Apart from the movie’s own qualities, a few other elements may have contributed to its success. It got a fairly good review by reputed film critic Tulio Kezich, the most influential Italian film critic of the post-war era. He objected to the film’s brutality and excessive violence, but noted that it was very well-made and held its own with the prestigious productions from Hollywood. Other critics didn’t even notice that it was a home made product (foreign language movies were inevitably shown in dubbed versions) and called Bob Robertson a promising young director of the western movies. Furthermore a TV series starring Gian Maria Volonté was aired when A Fistful of Dollars hit the Italian cinemas. His appearance in the movie, made it identifiable as an Italian western. So far, Italian film makers had been trying to hide their nationality behind fake American pseudonyms, because they thought the audience would find the idea of a home made western ridiculous, but maybe this was a mistake. Audiences loved the idea of a western made in Italy.
The film’s immense success attracted some attention Leone nor his producers had reckoned with. Leone received a letter from Akira Kurosawa in which he was congratulated with his very nice film. But Kurosawa added that it was his film and Leone therefore had to pay him. Both Leone and Papi & Colombo tried to argue that Yojimbo was only one of the many sources that had inspired the movie. Another one was a play by Carlo Goldini, A Servent of two masters, and Leone also referred to an American novel by a then not too well-known writer, Dashiell Hammett, called Red Harvest as a source of inspiration (it would have been more sensible to argue that Yojimbo had been inspired by Hammett’s novel). Like Alex Cox has stated, Leone and his producers had no leg to stand on. Yojimbo may not have been entirely original itself, it's clear that A Fistful of Dollars is an almost scene-for-scene remake, featuring similar characters and offering similar twists. If Leone and Jolly Films would have paid Kurosawa immediately, they would have saved themselves a lot of money. Toho Film sued them and finally required the Asian rights for the movie plus 15% of the international sales. The film became an incredible success in Asia, and made alone in Japan far more money than Kurosawa and Toho Films had asked for initially. When the lawsuit was finally settled, the relationship between Leone and his producers had also reached its nadir.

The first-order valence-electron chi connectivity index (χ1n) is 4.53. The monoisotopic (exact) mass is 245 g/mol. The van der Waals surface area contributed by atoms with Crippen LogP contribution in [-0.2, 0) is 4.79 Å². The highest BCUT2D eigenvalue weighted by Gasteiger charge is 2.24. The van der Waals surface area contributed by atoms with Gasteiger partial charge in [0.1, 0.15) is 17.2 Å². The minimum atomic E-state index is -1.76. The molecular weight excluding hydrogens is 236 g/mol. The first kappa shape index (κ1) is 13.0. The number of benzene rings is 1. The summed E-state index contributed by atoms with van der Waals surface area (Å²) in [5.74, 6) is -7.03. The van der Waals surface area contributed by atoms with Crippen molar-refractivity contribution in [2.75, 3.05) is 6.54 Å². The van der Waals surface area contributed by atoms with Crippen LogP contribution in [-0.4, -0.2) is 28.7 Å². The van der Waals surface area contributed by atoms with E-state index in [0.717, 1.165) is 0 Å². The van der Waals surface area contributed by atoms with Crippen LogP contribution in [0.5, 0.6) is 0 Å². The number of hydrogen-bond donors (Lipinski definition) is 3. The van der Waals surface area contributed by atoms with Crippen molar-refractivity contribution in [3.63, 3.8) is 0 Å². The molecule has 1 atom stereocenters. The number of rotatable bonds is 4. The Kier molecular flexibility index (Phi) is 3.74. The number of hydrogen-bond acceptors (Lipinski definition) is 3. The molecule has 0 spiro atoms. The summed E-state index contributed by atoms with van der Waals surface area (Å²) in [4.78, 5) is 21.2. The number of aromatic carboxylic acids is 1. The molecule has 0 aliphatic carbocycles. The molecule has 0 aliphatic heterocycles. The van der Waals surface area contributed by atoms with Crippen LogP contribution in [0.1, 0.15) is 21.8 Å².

Arrigo Colombo had eventually saved the production of A Fistful of Dollars with a suitcase full of lire, but Leone was appalled that Jolly Films had done next to nothing for his movie, and dedicated all their care and attention to Caiano’s Pistols Don’t Argue. He also had the idea that they had let him down during the conflict with Kurosawa, and had sworn never ever to work with the two guys again. However Leone still had a contract for a series of B-movies for Jolly Films. Nobody was interested in those movies anymore, but Papi & Colombo desperately tried to convince Leone and Eastwood to do the sequel for them. Leone told Papi & Colombo that he would never do a western again (but told others that he would, if only to get even with those two bastards), and Eastwood said that in Italy, he’d only work with Leone. The sequel made even a Few Dollars More, but they weren’t for Papi & Colombo.